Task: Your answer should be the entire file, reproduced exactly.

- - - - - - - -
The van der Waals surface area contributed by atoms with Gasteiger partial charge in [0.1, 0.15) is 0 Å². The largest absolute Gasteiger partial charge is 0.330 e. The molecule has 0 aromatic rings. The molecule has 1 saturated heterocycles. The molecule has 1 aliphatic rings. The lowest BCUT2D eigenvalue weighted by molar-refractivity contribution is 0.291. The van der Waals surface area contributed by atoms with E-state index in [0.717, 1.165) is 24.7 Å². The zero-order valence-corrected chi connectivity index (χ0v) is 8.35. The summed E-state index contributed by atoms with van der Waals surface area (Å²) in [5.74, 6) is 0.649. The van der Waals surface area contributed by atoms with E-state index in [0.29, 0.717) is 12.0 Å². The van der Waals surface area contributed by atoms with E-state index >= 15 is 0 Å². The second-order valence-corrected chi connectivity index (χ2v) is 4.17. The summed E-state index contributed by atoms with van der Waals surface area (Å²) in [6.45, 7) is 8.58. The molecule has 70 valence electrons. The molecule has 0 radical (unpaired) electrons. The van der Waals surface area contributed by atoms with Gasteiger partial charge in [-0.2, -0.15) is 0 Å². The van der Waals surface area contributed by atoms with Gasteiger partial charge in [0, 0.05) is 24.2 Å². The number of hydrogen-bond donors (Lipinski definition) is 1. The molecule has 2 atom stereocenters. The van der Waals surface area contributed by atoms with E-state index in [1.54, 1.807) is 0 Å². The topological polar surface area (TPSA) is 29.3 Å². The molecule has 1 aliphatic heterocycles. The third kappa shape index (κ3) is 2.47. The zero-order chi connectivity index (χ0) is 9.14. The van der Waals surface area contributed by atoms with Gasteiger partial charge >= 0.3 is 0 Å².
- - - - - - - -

The van der Waals surface area contributed by atoms with Gasteiger partial charge in [0.1, 0.15) is 0 Å². The largest absolute Gasteiger partial charge is 0.330 e. The molecule has 0 aromatic rings. The molecule has 1 saturated heterocycles. The molecule has 1 aliphatic rings. The lowest BCUT2D eigenvalue weighted by molar-refractivity contribution is 0.291. The van der Waals surface area contributed by atoms with E-state index in [0.717, 1.165) is 24.7 Å². The zero-order valence-corrected chi connectivity index (χ0v) is 8.35. The summed E-state index contributed by atoms with van der Waals surface area (Å²) in [5.74, 6) is 0.649. The van der Waals surface area contributed by atoms with E-state index in [0.29, 0.717) is 12.0 Å². The van der Waals surface area contributed by atoms with E-state index >= 15 is 0 Å². The second-order valence-corrected chi connectivity index (χ2v) is 4.17. The summed E-state index contributed by atoms with van der Waals surface area (Å²) in [6.45, 7) is 8.58. The molecule has 70 valence electrons. The molecule has 0 radical (unpaired) electrons. The van der Waals surface area contributed by atoms with Gasteiger partial charge in [-0.2, -0.15) is 0 Å². The van der Waals surface area contributed by atoms with Gasteiger partial charge in [0, 0.05) is 24.2 Å². The number of hydrogen-bond donors (Lipinski definition) is 1. The molecule has 2 atom stereocenters. The van der Waals surface area contributed by atoms with E-state index in [1.54, 1.807) is 0 Å². The topological polar surface area (TPSA) is 29.3 Å². The molecule has 1 aliphatic heterocycles. The third kappa shape index (κ3) is 2.47. The zero-order chi connectivity index (χ0) is 9.14. The van der Waals surface area contributed by atoms with Gasteiger partial charge >= 0.3 is 0 Å².